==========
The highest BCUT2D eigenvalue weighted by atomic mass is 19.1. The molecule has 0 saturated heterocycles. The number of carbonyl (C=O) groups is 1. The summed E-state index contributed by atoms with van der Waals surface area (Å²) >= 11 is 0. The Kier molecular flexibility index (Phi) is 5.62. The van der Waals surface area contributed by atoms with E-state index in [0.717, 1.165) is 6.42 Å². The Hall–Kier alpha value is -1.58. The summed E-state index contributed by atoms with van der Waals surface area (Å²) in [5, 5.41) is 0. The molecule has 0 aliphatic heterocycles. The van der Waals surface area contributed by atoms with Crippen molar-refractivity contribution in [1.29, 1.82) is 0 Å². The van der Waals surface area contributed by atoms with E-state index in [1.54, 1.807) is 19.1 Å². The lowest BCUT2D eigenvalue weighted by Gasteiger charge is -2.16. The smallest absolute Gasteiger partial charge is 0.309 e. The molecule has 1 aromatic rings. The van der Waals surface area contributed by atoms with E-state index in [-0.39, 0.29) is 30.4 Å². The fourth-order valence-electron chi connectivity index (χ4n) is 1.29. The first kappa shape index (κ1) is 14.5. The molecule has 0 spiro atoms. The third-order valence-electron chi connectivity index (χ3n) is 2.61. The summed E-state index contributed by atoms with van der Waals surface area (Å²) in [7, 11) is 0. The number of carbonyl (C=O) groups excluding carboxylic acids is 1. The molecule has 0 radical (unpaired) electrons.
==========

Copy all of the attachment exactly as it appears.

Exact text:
The highest BCUT2D eigenvalue weighted by atomic mass is 19.1. The molecule has 0 saturated heterocycles. The number of carbonyl (C=O) groups is 1. The summed E-state index contributed by atoms with van der Waals surface area (Å²) >= 11 is 0. The Kier molecular flexibility index (Phi) is 5.62. The van der Waals surface area contributed by atoms with E-state index in [0.717, 1.165) is 6.42 Å². The Hall–Kier alpha value is -1.58. The summed E-state index contributed by atoms with van der Waals surface area (Å²) in [5, 5.41) is 0. The molecule has 0 aliphatic heterocycles. The van der Waals surface area contributed by atoms with Crippen molar-refractivity contribution in [1.29, 1.82) is 0 Å². The van der Waals surface area contributed by atoms with E-state index in [1.54, 1.807) is 19.1 Å². The lowest BCUT2D eigenvalue weighted by Gasteiger charge is -2.16. The smallest absolute Gasteiger partial charge is 0.309 e. The molecule has 1 aromatic rings. The van der Waals surface area contributed by atoms with E-state index in [-0.39, 0.29) is 30.4 Å². The fourth-order valence-electron chi connectivity index (χ4n) is 1.29. The first kappa shape index (κ1) is 14.5. The molecule has 0 spiro atoms. The third-order valence-electron chi connectivity index (χ3n) is 2.61. The summed E-state index contributed by atoms with van der Waals surface area (Å²) in [7, 11) is 0. The number of carbonyl (C=O) groups excluding carboxylic acids is 1. The molecule has 0 radical (unpaired) electrons.